Just, unfortunately, golf is a funny game where you're tilted a certain way and you're turning and rotating and torquing in a motion that is, especially for the lower back, is not supposed to happen. The amount of repetitions that we've done as kids and adults is a lot, and it slowly wears on you.
But I feel a lot more optimistic now today than I did yesterday, and I'm hoping that, you know, bar some outrageous thing that could possibly happen, I'm hoping that, you know, I feel this good going into Saturday and Sunday.
Q. You mentioned the protocols. Can you detail exactly what you have to go through every single morning to get ready for a round of golf these days?
JASON DAY: Yeah, so I have my own protocols at home. This is going to sound really weird; I have to get my ribcage back into position. So my ribcage is out of position, so you have your pelvic floor, your ribcage, and the bottom of your mouth. This is my trainer talking, not me. This comes straight from him.
So my ribcage‑‑ when my back was sore last week, my ribcage was out, and I was kind of aligned‑‑ my left shoulder was high, I think it was, and if you look at the back line of where my pants are on the back, you could see that my hips were kind of shifted and tilted.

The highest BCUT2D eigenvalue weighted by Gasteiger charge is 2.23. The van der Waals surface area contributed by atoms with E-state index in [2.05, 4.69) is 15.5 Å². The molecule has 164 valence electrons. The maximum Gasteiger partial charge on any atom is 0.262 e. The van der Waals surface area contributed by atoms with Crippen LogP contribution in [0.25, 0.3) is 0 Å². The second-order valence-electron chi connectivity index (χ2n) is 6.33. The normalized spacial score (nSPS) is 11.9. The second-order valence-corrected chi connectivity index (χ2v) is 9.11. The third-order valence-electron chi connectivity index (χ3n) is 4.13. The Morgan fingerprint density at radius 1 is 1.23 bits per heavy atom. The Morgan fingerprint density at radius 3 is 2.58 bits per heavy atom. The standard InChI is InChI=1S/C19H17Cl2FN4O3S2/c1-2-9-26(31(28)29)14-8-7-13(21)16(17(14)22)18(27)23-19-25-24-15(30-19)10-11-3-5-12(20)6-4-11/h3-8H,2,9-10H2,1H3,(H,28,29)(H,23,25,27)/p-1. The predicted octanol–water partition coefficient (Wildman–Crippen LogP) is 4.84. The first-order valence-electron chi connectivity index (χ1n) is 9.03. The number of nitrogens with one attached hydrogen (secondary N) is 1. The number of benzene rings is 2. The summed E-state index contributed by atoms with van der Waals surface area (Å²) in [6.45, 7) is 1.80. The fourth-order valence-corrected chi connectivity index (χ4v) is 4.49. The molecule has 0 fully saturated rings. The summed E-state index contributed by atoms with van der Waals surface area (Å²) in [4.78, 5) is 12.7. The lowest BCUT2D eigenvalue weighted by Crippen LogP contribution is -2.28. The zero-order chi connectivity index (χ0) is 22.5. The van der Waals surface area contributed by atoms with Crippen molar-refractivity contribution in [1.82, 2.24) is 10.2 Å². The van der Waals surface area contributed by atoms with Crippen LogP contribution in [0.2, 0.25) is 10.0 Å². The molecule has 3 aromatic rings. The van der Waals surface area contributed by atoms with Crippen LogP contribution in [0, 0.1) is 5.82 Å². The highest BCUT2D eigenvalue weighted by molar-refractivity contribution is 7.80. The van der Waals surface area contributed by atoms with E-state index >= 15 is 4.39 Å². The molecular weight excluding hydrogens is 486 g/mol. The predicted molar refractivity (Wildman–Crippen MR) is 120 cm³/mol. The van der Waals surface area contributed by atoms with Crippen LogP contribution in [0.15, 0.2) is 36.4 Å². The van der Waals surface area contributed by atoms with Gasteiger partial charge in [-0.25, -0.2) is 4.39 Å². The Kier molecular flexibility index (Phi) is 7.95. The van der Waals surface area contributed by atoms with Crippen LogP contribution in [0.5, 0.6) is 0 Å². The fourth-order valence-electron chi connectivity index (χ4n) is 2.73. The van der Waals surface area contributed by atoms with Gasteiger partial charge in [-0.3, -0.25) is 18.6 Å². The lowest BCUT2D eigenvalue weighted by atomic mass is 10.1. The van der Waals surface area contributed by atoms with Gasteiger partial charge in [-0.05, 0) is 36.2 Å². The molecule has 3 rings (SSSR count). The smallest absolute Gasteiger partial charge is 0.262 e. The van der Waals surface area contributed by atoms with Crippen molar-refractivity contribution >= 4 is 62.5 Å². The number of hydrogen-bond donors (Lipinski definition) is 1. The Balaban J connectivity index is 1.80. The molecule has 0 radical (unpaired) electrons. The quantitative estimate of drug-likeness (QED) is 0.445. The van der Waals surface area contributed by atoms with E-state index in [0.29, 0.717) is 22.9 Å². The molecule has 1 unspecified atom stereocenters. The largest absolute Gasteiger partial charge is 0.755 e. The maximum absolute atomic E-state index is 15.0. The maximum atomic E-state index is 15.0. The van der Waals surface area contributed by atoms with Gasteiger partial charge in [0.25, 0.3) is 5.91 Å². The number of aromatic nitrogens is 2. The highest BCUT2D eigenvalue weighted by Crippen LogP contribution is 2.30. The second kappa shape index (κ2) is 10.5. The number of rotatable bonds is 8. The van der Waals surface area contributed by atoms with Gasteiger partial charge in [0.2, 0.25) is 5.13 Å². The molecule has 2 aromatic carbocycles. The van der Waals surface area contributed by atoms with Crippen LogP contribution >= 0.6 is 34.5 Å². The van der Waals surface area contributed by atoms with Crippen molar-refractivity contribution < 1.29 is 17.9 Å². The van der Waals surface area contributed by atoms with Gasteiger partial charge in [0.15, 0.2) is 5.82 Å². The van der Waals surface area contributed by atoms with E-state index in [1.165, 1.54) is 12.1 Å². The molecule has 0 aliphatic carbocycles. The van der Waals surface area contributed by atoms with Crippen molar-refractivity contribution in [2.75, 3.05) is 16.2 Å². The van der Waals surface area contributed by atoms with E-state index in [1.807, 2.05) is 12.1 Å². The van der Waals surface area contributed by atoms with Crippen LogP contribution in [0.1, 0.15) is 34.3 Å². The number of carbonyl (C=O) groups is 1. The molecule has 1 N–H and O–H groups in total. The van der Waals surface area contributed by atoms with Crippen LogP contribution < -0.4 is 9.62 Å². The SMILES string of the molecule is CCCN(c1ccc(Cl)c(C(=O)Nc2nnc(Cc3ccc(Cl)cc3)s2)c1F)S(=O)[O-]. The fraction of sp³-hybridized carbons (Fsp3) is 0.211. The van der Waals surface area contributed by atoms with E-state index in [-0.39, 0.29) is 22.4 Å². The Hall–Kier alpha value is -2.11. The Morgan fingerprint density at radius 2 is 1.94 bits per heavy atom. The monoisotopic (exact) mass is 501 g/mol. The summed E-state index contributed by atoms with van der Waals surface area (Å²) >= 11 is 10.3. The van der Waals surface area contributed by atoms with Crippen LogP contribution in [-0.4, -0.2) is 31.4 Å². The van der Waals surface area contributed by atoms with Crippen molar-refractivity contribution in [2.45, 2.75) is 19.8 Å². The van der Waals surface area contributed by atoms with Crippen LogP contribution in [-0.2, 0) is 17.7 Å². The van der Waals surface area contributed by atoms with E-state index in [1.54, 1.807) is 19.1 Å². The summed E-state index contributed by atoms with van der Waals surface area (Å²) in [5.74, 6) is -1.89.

I blow into balloons in certain positions to try and get my ribcage down, but then also I try and‑‑ I've got these other exercises that are trying to get space in the joint with regards to my hips and my back and my shoulders, and that takes about 30 minutes in the morning‑‑ 20 or 30 minutes in the morning and 20 or 30 minutes at night.
And I see my chiro, and sometimes it's 10minutes and sometimes it's 20 or 30 minutes, as all, so there's a good hour, and you obviously have to go out and warm up and make sure everything's good.
I'll go see Stuart this afternoon and do my exercises tonight. It's a pain, but I have to do it, you know.
Q. I understand your back issues stem as far back as when you were a teenager; is that true?
JASON DAY: Yeah, it first started when I was 13, 14, yeah.
Q. All from golf?
JASON DAY: All from golf. I'm not an action sports guy.
Q. And then just as a quick follow‑up. Outside of chiro or massage or shots or whatever it was you just explained, have you ever tried any weird sort of remedies?
JASON DAY: I think blowing into a balloon is pretty funny. Try to get your ribcage down and blow into a balloon, this is very new to me, actually. It sounds very insane when you're sitting there. I flew down to Florida this last week, and I met my trainer, and we're in the pilot's lounge of this FBO, and there's two pilots, you know, sitting next to me‑‑ or I'm laying on the ground and they are sitting there, and I'm blowing these balloons up. And as you set the balloons go, it sounds like you've let one go, right (laughter)? So every 30 seconds, I would be letting the balloons out, and these guys are looking at me very strange.